Entirely painted in watercolour, the pieces immerse the viewer into multiple magical realms of creationism, imagination and classic myth.

Show runs: Friday, June 22 (opening event, 6 -- 8 p.m.) to July 22, 2018

Site: Stone School Gallery, 28 Mill St., Portage du Fort.

Cooking meets trucking at new restaurant

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by: 

Kate Aley

After two years of extensive renovations, Au Coin du Camionneur, also known as Trucker's Corner, opened in Luskville on Sunday June 17. 

Owners Benoit Galipeau and Robert Bergeron have completely reconfigured the building at the corner of the Eardley-Masham Road and Highway 148. New lighting, comfortable seating and large windows that open onto a breezy patio create an inviting ambience.

Building a new future for Pontiac with slaughterhouse project

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by: 

Kate Aley

After five years of planning, construction has now started on the Les Abattoir les Viandes du Pontiac. Set on five acres on the outskirts of Shawville, the slaughterhouse is the brainchild of Quyon entrepreneur Alain Lauzon and three partners, Sofian Elktrousie, Ibrama Diagne and promoter Gilles Langlois.

“We are aiming to be open by end of October,” said Lauzon last week, as he watched forms being set for more concrete to be poured.

Turtle S.O.S.: Save Our Shells!

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Trouble in paradise.

It's June and that means those crazy turtles are once again roaming dirt side roads and busy highways alike; intent on finding mates, water and good nesting places as they have always done, paying no mind to the deadly wheels zooming past. I stop for a lot of turtles at this time of the year and so far we have all lived to fight another day. However I have never seen a turtle stuck in the bone-dry and baking-hot rink at the Luskville Community Centre before. Bad turtle terrain for sure.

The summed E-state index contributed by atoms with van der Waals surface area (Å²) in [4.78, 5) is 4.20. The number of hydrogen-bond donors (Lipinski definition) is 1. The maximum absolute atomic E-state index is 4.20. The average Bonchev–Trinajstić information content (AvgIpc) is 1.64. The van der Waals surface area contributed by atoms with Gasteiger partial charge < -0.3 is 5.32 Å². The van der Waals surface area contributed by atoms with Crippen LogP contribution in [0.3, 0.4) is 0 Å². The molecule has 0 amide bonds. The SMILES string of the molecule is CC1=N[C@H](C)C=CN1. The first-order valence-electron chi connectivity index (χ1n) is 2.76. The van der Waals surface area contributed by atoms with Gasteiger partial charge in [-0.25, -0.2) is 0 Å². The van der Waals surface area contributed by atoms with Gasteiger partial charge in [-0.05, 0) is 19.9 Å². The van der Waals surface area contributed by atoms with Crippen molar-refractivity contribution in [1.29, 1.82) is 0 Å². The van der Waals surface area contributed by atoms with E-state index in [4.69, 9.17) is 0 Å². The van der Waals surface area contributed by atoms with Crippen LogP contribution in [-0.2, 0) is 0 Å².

Open letter to the Municipality of Pontiac recognizing the work of our municipal firefighters

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by: 

Sandra Barber

To whom it may concern:

Re: Recognition of volunteer Firefighters

While sitting at our dining table enjoying our first coffee of the day on Sunday, May 20 at 6 a.m., my husband and I both heard a very loud “thunk” and wondered what the heck it was. Curiosity motivated my husband to investigate further; he checked our basement, nothing amiss. Checked the living room located on a lower level, noticed a man sitting outside on the guard rail.

Kickin' it: Pontiac youth get into soccer

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by: 

Kate Aley

Some might say that young people are glued to their screens all day and all night. But that's harder to say when so many bright young people are running, kicking, playing and laughing in Luskville every Monday evening.
Community soccer classes started up on Tuesday, May 1st at the Luskville Recreational Park. The two- to four year-olds play in the softball field. The older group, aged five and up, play on the soccer field to the north.

How do rural communities comply with Quebec's Organic Strategy?

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by: 

Kevin Brady

Current Situation:

The Québec residual materials management strategy includes a progressive reduction and an eventual a 'ban' of organic material from municipal landfills by 2020. Municipalities that comply with the policy are eligible for funding to help offset the costs. As with the Municipality of Pontiac, many municipalities have chosen to pass resolutions to initiate door-to-door collection, with costs paid for by the residents.

Get ready, get set, get out: disaster preparedness in a bag

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by: 

Kate Aley

Remember this?

As the Pontiac watches epic levels of flooding in both New Brunswick and B.C. and considers our own possible return to inundation, it's time to let paranoia rear its helpful head and get ready to get out of the house. The concept behind having a so-called Go Bag is to have ready everything you might need to survive, out-of-doors, for about 72 hours... until help arrives or the zombies get you.